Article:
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The Heart of the Issue: A Case Report of Recurrent Reversible Stress-Induced Cardiomyopathy

Patrick Platzer, Martin A. Espinosa Ginic, Silvia Potenziani Pradella

(St Thomas Health Department of Internal Medicine, University of Tennessee Health Sciences Center, Nashville, TN, USA)

Am J Case Rep 2020; 21:e924876

DOI: 10.12659/AJCR.924876

BACKGROUND: Stress-induced cardiomyopathy is an increasingly recognized reversible cardiovascular condition. This type of cardiomyopathy usually occurs as an isolated event, and recurrent episodes are rare. Oftentimes, the underlying trigger is not recognized or definitively diagnosed. The differential diagnosis for reversible cardiomyopathy is extensive. A supraphysiologic catecholamine release from a pheochromocytoma can precipitate a recurrent and reversible cardiomyopathy. The highly variable clinical presentation of catecholamine-producing tumors can make timely recognition very challenging.
CASE REPORT: We present an exceptional case of recurrent reversible stress-induced cardiomyopathy triggered by an unrecognized pheochromocytoma with unusual clinical features. Our patient presented primarily with nonspecific neurological complaints, medication intolerance, and anxiety. The underlying etiology was not discovered until her fourth presentation of stress-induced cardiomyopathy.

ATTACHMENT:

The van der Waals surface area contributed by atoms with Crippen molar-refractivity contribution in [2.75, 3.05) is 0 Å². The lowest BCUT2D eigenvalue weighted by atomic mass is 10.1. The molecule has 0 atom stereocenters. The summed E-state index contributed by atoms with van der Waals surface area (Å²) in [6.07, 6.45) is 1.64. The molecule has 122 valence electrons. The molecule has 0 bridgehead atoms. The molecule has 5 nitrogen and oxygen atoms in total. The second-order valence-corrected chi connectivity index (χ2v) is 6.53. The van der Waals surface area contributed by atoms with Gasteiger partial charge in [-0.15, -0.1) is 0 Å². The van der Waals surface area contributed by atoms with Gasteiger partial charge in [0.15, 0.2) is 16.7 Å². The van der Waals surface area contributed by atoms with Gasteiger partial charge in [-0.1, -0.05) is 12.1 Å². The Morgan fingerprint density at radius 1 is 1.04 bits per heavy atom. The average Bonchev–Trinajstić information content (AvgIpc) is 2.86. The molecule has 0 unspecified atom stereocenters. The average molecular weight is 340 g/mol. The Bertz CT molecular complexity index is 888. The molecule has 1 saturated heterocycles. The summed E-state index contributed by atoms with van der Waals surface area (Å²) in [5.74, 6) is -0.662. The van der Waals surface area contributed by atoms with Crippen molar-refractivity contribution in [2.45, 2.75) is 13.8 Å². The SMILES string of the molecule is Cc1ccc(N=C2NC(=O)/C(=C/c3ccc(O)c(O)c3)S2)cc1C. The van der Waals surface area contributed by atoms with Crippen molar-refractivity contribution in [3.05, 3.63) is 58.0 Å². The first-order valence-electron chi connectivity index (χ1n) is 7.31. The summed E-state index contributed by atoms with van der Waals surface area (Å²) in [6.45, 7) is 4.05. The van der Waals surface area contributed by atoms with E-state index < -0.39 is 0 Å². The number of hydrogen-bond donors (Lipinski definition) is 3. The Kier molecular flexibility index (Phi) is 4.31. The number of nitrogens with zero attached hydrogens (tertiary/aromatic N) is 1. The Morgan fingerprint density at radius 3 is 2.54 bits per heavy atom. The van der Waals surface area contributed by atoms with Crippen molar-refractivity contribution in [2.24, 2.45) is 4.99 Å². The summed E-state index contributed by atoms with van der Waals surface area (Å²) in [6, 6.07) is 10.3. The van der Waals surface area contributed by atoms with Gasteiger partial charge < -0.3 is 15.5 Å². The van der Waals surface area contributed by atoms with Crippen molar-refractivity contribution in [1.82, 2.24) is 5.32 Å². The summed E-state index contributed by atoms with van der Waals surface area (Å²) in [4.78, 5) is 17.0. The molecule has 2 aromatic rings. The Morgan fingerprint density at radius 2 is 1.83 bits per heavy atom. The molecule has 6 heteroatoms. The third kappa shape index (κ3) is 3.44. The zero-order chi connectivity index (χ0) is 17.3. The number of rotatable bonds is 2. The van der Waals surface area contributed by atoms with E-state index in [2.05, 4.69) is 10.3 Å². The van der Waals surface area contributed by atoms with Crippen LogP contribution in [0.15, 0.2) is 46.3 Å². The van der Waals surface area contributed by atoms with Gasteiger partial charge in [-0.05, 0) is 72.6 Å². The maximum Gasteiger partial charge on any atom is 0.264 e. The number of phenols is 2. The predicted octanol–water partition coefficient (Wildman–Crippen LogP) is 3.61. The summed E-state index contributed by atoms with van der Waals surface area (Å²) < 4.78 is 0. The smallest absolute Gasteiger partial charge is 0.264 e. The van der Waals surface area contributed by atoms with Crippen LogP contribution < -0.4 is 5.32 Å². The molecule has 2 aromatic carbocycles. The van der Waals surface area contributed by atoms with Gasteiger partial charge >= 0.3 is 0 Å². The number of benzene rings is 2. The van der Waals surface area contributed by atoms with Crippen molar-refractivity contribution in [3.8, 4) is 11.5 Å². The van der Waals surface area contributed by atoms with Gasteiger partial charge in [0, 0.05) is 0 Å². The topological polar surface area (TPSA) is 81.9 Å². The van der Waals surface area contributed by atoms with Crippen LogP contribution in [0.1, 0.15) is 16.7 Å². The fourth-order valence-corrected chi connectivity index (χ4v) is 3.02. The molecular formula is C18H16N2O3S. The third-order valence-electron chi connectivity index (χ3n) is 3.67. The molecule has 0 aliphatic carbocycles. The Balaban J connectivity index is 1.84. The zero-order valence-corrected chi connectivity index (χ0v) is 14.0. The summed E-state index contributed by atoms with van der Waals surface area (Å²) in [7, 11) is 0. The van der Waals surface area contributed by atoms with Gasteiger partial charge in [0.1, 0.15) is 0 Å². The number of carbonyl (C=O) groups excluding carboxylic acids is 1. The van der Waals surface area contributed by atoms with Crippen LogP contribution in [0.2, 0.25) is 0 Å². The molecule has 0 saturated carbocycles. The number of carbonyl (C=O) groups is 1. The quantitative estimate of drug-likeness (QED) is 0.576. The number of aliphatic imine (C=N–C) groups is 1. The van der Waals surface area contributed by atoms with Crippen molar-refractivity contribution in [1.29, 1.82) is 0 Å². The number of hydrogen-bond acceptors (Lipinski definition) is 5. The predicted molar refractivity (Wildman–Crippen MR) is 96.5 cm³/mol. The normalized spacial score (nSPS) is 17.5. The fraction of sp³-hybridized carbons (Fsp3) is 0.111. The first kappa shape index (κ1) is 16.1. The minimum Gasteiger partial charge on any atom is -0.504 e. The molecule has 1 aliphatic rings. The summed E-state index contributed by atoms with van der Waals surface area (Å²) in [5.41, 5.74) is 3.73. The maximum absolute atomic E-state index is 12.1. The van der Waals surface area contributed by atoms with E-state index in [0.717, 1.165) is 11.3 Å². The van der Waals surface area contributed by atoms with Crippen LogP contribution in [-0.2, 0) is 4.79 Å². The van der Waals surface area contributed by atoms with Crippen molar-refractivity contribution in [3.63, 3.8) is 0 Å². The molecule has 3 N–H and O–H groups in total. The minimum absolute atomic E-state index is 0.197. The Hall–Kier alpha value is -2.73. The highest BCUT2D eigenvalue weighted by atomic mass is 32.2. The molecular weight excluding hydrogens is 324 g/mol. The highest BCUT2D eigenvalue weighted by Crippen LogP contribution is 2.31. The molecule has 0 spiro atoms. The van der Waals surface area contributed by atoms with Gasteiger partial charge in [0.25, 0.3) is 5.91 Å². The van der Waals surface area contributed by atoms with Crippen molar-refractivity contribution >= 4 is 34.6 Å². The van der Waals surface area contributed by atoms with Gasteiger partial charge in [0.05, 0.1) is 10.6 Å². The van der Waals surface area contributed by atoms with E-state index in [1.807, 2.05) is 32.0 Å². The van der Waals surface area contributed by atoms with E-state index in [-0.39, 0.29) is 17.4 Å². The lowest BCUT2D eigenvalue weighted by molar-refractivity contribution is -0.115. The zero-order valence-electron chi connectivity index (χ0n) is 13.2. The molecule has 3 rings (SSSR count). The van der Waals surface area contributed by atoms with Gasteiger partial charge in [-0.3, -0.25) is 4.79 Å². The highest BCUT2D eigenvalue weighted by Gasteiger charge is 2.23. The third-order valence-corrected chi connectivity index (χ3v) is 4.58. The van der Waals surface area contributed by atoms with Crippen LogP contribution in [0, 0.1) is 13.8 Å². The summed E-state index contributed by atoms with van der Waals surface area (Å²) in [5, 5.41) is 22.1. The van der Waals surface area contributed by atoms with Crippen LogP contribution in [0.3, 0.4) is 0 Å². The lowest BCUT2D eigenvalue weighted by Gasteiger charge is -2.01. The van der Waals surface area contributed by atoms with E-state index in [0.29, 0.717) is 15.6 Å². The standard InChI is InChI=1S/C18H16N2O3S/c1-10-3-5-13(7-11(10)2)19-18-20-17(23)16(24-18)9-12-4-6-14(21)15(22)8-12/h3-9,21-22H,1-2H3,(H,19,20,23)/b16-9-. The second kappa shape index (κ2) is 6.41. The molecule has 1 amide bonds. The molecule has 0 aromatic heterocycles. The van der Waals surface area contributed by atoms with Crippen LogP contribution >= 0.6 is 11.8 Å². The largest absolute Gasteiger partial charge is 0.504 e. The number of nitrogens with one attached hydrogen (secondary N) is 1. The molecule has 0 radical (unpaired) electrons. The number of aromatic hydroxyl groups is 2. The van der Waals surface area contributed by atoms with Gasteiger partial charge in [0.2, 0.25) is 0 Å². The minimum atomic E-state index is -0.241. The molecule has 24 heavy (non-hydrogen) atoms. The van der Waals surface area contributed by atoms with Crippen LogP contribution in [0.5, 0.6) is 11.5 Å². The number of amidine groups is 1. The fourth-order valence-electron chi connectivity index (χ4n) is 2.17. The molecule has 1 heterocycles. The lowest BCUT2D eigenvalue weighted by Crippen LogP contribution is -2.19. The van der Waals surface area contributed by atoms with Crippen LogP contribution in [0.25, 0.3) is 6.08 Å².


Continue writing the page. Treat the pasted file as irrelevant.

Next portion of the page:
CONCLUSIONS: Pheochromocytomas can have a highly variable clinical presentation with a broad spectrum of signs and symptoms. Our case highlights the importance of performing an exhaustive search for a definitive underlying cause in the setting of recurrent “stress-induced” cardiomyopathy. Providers should consider an underlying catecholamine-producing tumor when presented with recurrent reversible cardiomyopathy. We recommend using plasma, rather than urine, catecholamine studies to screen for the presence of a pheochromocytoma.

This paper has been published under Creative Common Attribution-NonCommercial-NoDerivatives 4.0 International (CC BY-NC-ND 4.0) allowing to download articles and share them with others as long as they credit the authors and the publisher, but without permission to change them in any way or use them commercially.
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